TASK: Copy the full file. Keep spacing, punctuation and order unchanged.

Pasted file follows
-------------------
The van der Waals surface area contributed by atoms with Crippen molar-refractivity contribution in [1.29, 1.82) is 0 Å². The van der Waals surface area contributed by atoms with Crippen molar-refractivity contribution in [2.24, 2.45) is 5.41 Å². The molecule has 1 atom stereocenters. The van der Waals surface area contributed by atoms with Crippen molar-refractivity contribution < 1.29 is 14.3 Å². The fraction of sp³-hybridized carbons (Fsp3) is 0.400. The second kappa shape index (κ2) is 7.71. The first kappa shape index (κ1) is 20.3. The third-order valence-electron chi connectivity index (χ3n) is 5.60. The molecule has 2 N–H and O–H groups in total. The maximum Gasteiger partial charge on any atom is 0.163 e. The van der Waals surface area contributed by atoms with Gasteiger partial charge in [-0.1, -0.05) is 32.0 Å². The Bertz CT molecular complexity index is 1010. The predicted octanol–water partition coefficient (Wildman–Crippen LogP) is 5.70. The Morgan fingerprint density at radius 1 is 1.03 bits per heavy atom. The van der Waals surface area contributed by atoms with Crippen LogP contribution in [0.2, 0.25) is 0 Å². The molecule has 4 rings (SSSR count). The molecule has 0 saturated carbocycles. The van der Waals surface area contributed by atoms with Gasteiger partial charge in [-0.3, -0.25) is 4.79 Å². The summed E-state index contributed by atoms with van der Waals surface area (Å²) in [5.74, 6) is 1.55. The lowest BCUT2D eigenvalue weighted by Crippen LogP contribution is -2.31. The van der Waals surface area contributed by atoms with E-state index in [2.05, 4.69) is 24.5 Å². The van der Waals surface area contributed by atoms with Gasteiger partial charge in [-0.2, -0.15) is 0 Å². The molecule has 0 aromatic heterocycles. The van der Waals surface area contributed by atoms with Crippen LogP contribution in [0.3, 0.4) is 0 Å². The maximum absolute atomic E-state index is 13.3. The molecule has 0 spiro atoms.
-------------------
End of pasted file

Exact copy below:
The van der Waals surface area contributed by atoms with Crippen molar-refractivity contribution in [1.29, 1.82) is 0 Å². The van der Waals surface area contributed by atoms with Crippen molar-refractivity contribution in [2.24, 2.45) is 5.41 Å². The molecule has 1 atom stereocenters. The van der Waals surface area contributed by atoms with Crippen molar-refractivity contribution < 1.29 is 14.3 Å². The fraction of sp³-hybridized carbons (Fsp3) is 0.400. The second kappa shape index (κ2) is 7.71. The first kappa shape index (κ1) is 20.3. The third-order valence-electron chi connectivity index (χ3n) is 5.60. The molecule has 2 N–H and O–H groups in total. The maximum Gasteiger partial charge on any atom is 0.163 e. The van der Waals surface area contributed by atoms with Gasteiger partial charge in [-0.1, -0.05) is 32.0 Å². The Bertz CT molecular complexity index is 1010. The predicted octanol–water partition coefficient (Wildman–Crippen LogP) is 5.70. The Morgan fingerprint density at radius 1 is 1.03 bits per heavy atom. The van der Waals surface area contributed by atoms with Crippen LogP contribution in [0.2, 0.25) is 0 Å². The molecule has 4 rings (SSSR count). The molecule has 0 saturated carbocycles. The van der Waals surface area contributed by atoms with Gasteiger partial charge in [-0.3, -0.25) is 4.79 Å². The summed E-state index contributed by atoms with van der Waals surface area (Å²) in [5.74, 6) is 1.55. The lowest BCUT2D eigenvalue weighted by Crippen LogP contribution is -2.31. The van der Waals surface area contributed by atoms with E-state index in [2.05, 4.69) is 24.5 Å². The van der Waals surface area contributed by atoms with Gasteiger partial charge in [-0.2, -0.15) is 0 Å². The molecule has 0 aromatic heterocycles. The van der Waals surface area contributed by atoms with Crippen LogP contribution in [0.3, 0.4) is 0 Å². The maximum absolute atomic E-state index is 13.3. The molecule has 0 spiro atoms.